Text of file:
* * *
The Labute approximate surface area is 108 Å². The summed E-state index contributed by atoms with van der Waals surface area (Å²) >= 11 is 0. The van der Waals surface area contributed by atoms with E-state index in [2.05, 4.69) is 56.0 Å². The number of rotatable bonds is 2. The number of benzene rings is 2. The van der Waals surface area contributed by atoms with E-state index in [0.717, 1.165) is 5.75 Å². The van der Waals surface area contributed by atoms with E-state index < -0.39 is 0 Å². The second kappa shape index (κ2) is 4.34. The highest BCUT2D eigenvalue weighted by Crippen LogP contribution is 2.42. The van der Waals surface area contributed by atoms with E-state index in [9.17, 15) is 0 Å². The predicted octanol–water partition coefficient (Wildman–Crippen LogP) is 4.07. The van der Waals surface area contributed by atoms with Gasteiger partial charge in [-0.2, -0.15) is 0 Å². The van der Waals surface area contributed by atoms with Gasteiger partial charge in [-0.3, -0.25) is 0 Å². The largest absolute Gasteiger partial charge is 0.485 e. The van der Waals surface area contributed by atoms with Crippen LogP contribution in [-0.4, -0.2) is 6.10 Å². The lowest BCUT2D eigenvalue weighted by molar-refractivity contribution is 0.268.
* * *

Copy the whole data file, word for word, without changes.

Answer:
The Labute approximate surface area is 108 Å². The summed E-state index contributed by atoms with van der Waals surface area (Å²) >= 11 is 0. The van der Waals surface area contributed by atoms with E-state index in [2.05, 4.69) is 56.0 Å². The number of rotatable bonds is 2. The number of benzene rings is 2. The van der Waals surface area contributed by atoms with E-state index in [0.717, 1.165) is 5.75 Å². The van der Waals surface area contributed by atoms with E-state index < -0.39 is 0 Å². The second kappa shape index (κ2) is 4.34. The highest BCUT2D eigenvalue weighted by Crippen LogP contribution is 2.42. The van der Waals surface area contributed by atoms with E-state index in [9.17, 15) is 0 Å². The predicted octanol–water partition coefficient (Wildman–Crippen LogP) is 4.07. The van der Waals surface area contributed by atoms with Gasteiger partial charge in [-0.2, -0.15) is 0 Å². The van der Waals surface area contributed by atoms with Gasteiger partial charge in [-0.3, -0.25) is 0 Å². The largest absolute Gasteiger partial charge is 0.485 e. The van der Waals surface area contributed by atoms with Crippen LogP contribution in [-0.4, -0.2) is 6.10 Å². The lowest BCUT2D eigenvalue weighted by molar-refractivity contribution is 0.268.